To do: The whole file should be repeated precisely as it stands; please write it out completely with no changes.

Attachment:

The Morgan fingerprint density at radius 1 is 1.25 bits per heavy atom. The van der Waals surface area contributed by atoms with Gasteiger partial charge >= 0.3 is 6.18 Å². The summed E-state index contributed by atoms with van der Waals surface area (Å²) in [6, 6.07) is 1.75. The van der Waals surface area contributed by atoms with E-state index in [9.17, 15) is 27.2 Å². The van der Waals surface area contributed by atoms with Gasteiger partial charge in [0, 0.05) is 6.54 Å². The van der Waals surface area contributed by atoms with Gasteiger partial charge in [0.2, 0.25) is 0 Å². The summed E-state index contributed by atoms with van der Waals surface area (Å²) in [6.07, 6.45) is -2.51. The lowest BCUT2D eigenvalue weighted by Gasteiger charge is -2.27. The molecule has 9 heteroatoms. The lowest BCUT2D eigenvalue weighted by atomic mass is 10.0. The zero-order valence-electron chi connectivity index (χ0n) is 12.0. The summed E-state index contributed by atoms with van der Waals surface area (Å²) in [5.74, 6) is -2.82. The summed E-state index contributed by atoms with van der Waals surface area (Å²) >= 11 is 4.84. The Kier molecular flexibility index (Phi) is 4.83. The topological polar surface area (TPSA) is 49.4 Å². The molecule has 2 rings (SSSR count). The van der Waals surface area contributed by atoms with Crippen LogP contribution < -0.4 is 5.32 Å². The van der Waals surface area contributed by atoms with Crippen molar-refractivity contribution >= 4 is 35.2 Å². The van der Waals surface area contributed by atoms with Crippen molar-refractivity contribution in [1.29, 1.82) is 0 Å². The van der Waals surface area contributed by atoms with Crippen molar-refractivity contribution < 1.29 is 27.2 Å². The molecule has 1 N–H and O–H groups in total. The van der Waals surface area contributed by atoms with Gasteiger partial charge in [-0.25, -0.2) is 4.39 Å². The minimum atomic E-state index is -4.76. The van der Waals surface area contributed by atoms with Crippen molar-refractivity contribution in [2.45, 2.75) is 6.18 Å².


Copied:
The Morgan fingerprint density at radius 1 is 1.25 bits per heavy atom. The van der Waals surface area contributed by atoms with Gasteiger partial charge >= 0.3 is 6.18 Å². The summed E-state index contributed by atoms with van der Waals surface area (Å²) in [6, 6.07) is 1.75. The van der Waals surface area contributed by atoms with E-state index in [9.17, 15) is 27.2 Å². The van der Waals surface area contributed by atoms with Gasteiger partial charge in [0, 0.05) is 6.54 Å². The van der Waals surface area contributed by atoms with Gasteiger partial charge in [0.2, 0.25) is 0 Å². The summed E-state index contributed by atoms with van der Waals surface area (Å²) in [6.07, 6.45) is -2.51. The lowest BCUT2D eigenvalue weighted by Gasteiger charge is -2.27. The molecule has 9 heteroatoms. The lowest BCUT2D eigenvalue weighted by atomic mass is 10.0. The zero-order valence-electron chi connectivity index (χ0n) is 12.0. The summed E-state index contributed by atoms with van der Waals surface area (Å²) in [5.74, 6) is -2.82. The summed E-state index contributed by atoms with van der Waals surface area (Å²) >= 11 is 4.84. The Kier molecular flexibility index (Phi) is 4.83. The topological polar surface area (TPSA) is 49.4 Å². The molecule has 2 rings (SSSR count). The van der Waals surface area contributed by atoms with Crippen LogP contribution < -0.4 is 5.32 Å². The van der Waals surface area contributed by atoms with Crippen molar-refractivity contribution >= 4 is 35.2 Å². The van der Waals surface area contributed by atoms with Crippen molar-refractivity contribution in [1.29, 1.82) is 0 Å². The van der Waals surface area contributed by atoms with Crippen molar-refractivity contribution < 1.29 is 27.2 Å². The molecule has 1 N–H and O–H groups in total. The van der Waals surface area contributed by atoms with Gasteiger partial charge in [-0.25, -0.2) is 4.39 Å². The minimum atomic E-state index is -4.76. The van der Waals surface area contributed by atoms with Crippen molar-refractivity contribution in [2.45, 2.75) is 6.18 Å².